Louisa Lord Riley (1836-1917)

By Lisa Hendrickson, Independent Historian

This biographical sketch was first published on the Online Biographical Dictionary of the Woman Suffrage Movement in the United States and appears here by permission. That database is accessible at https://documents.alexanderstreet.com/VOTESforWOMEN

Volunteer, Social Worker, Member of the Executive Committee of the New Jersey Suffrage Ratification Committee

Louisa Wait Lord was born in 1836 to George William Lord of Massachusetts and Ellen Wait Lord of Maine. Initially the family lived in Philadelphia, but resided in Brooklyn between 1855-1860. In 1862 her father died and she moved back to Philadelphia. She had four brothers, one of whom—George W. Lord—married Martha Patricia Mott, the daughter of Lucretia Coffin Mott. In 1870, Miss Lord married William Henry Riley (1834-1906) and they had two children, Champlain Lord Riley and Howard W. Riley. Initially the family lived in East Orange, New Jersey, where her husband was an accountant. By 1894, they had moved to Ithaca, New York, so that both Champlain and Howard could attend Cornell University. By the early 1900s, they had moved to Plainfield, New Jersey, where they  lived for the rest of their lives. Louisa and William were both active members of the All Souls’ Unitarian Church. Mrs. Riley died in 1917 at age 81 after a long illness and is buried in Philadelphia at Laurel Hill Cemetery with her husband.

Mrs. Riley’s involvement in women’s groups began in 1872, when she brought 15 women together at her home in East Orange and formed the Women’s Club of Orange (WCO). Having been familiar with work of the Brooklyn Women’s Club, she thought it would be “useful to the women of Orange in broadening their mental horizons and giving variety to their thoughts.” It was the first woman’s club in New Jersey and the fourth in the United States.  At their fourth meeting, Mrs. Riley was elected Second Vice President. Generally the club just held discussions on practical matters, including education, temperance, and social duties.  But, in 1873, the club created an evening school for girls taught by public school teachers. From 1874-1876, Mrs. Riley was President of the WCO.  Years later, in May of 1891, she attended the first meeting of the National Federation of Women’s Clubs, which was held in East Orange. The meeting was hosted by the Women’s Club of Orange on the nineteenth anniversary of their founding. About 65 delegates were present representing clubs in 18 states. Mrs. Riley was also a member of the Orange Political Study Club (OPSC) and was one of its auditors under President Minola Sexton from 1900-1905. The OPSC joined the State Federation in 1901.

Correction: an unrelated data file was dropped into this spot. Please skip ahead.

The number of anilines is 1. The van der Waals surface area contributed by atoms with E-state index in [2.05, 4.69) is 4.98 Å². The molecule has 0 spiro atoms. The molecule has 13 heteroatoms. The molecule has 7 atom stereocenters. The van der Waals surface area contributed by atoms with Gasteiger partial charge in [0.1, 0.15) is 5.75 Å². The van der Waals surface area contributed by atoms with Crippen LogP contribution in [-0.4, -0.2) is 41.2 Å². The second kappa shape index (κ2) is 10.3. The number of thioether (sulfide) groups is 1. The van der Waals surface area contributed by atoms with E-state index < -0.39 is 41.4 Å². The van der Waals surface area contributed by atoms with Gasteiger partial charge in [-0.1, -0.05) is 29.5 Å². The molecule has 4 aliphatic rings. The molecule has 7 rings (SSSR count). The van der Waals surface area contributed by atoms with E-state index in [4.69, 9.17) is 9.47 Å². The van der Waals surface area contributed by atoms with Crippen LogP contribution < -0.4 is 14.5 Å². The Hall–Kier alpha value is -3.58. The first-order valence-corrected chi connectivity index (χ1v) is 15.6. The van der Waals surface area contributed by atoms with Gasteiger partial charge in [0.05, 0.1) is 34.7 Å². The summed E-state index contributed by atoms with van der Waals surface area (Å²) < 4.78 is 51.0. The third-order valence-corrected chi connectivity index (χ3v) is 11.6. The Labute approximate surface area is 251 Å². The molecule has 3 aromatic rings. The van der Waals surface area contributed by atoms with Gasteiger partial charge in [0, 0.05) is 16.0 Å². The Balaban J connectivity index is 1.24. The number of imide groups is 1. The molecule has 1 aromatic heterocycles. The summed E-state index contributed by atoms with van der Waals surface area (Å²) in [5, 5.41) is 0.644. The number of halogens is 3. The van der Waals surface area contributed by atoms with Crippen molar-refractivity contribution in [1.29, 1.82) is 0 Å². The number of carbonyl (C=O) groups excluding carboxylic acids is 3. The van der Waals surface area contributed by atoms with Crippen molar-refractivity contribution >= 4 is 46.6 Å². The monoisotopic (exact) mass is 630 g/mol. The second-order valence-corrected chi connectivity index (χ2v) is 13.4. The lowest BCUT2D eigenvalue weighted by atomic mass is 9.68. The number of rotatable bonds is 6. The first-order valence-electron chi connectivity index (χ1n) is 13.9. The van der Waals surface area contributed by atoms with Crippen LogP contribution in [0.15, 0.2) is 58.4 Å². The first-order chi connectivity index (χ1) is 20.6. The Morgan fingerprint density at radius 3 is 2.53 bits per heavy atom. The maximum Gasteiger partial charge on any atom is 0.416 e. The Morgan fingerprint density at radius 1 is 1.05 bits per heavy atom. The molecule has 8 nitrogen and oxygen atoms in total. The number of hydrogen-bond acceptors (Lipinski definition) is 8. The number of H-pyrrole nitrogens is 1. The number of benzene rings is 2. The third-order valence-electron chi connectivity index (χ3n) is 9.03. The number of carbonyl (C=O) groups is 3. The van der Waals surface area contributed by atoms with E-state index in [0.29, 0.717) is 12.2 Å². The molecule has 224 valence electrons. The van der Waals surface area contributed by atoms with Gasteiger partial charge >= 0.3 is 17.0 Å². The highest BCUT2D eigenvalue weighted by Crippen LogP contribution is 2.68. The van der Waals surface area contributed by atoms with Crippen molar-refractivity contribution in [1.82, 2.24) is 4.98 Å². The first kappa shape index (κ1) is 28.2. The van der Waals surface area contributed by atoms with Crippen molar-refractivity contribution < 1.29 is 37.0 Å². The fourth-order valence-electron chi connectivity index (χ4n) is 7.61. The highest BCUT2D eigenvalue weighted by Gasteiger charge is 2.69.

After her move to Ithaca in 1894, Mrs. Riley most likely attended the New York Women’s Suffrage Convention in Ithaca in November 1894. At the age of 58, inspired by Susan B Anthony’s speeches at that conference, Mrs. Riley decided to start a local women’s suffrage club. In 1895, she founded the Ithaca Woman’s Club (IWC), whose mission was “to awaken in its member an interest in topics of general and social importance by means of essays and discussions.” She realized that the women in Ithaca were quite conservative, so she devised a club agenda that focused on socially acceptable issues and discussed suffrage only every fourth week. There were 25 charter members in the group. Mrs. Riley was elected its first president, later becoming honorary president until her death in 1917. A gap developed between the IWC and its suffrage section, so those supporting suffrage decided to split off to create the Ithaca Political Study Club (IPSC) in 1899. The IPSC’s objective was “to secure to women the unrestricted exercise of all the rights of citizenship, and equal constitutional rights with men, and equal protection of the law.” The initial 13-member group consisted mainly of teachers and widows, but it expanded to a more middle-class segment and to the Cornell campus.